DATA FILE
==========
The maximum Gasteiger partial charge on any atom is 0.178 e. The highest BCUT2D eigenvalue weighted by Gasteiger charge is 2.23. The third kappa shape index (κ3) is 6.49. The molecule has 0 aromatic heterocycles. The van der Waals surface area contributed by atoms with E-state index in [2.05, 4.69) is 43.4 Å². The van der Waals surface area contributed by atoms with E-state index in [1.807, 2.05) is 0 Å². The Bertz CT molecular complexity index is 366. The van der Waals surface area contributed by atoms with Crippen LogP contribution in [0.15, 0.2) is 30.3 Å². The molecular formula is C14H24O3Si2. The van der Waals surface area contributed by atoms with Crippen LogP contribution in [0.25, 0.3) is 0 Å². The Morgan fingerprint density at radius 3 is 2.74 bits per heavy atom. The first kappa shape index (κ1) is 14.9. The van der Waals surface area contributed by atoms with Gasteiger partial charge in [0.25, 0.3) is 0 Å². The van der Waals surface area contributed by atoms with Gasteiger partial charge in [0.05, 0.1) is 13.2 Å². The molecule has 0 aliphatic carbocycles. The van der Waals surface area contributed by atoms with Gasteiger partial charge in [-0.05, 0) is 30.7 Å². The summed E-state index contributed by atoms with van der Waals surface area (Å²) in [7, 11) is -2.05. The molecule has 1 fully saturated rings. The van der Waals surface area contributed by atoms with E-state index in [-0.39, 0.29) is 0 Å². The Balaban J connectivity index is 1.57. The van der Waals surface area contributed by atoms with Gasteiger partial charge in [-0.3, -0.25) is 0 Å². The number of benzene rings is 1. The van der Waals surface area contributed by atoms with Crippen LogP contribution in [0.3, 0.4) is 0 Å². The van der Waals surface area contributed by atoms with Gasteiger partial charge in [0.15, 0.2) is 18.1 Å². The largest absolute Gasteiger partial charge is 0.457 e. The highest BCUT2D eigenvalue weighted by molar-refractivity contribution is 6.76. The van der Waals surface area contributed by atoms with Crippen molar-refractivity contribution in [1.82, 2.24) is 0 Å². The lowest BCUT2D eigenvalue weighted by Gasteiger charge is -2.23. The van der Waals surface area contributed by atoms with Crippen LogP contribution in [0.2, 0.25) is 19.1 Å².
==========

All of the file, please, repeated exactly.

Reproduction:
The maximum Gasteiger partial charge on any atom is 0.178 e. The highest BCUT2D eigenvalue weighted by Gasteiger charge is 2.23. The third kappa shape index (κ3) is 6.49. The molecule has 0 aromatic heterocycles. The van der Waals surface area contributed by atoms with E-state index in [2.05, 4.69) is 43.4 Å². The van der Waals surface area contributed by atoms with E-state index in [1.807, 2.05) is 0 Å². The Bertz CT molecular complexity index is 366. The van der Waals surface area contributed by atoms with Crippen LogP contribution in [0.15, 0.2) is 30.3 Å². The molecular formula is C14H24O3Si2. The van der Waals surface area contributed by atoms with Crippen LogP contribution in [0.25, 0.3) is 0 Å². The Morgan fingerprint density at radius 3 is 2.74 bits per heavy atom. The first kappa shape index (κ1) is 14.9. The van der Waals surface area contributed by atoms with Gasteiger partial charge in [0.25, 0.3) is 0 Å². The van der Waals surface area contributed by atoms with Gasteiger partial charge in [0.05, 0.1) is 13.2 Å². The molecule has 0 aliphatic carbocycles. The van der Waals surface area contributed by atoms with Gasteiger partial charge in [-0.05, 0) is 30.7 Å². The summed E-state index contributed by atoms with van der Waals surface area (Å²) in [7, 11) is -2.05. The molecule has 1 fully saturated rings. The van der Waals surface area contributed by atoms with E-state index in [-0.39, 0.29) is 0 Å². The Balaban J connectivity index is 1.57. The van der Waals surface area contributed by atoms with Gasteiger partial charge in [-0.3, -0.25) is 0 Å². The number of benzene rings is 1. The van der Waals surface area contributed by atoms with Crippen LogP contribution in [0.3, 0.4) is 0 Å². The van der Waals surface area contributed by atoms with Gasteiger partial charge in [0.15, 0.2) is 18.1 Å². The largest absolute Gasteiger partial charge is 0.457 e. The highest BCUT2D eigenvalue weighted by molar-refractivity contribution is 6.76. The van der Waals surface area contributed by atoms with Crippen molar-refractivity contribution in [1.82, 2.24) is 0 Å². The lowest BCUT2D eigenvalue weighted by Gasteiger charge is -2.23. The van der Waals surface area contributed by atoms with Crippen LogP contribution in [0.2, 0.25) is 19.1 Å².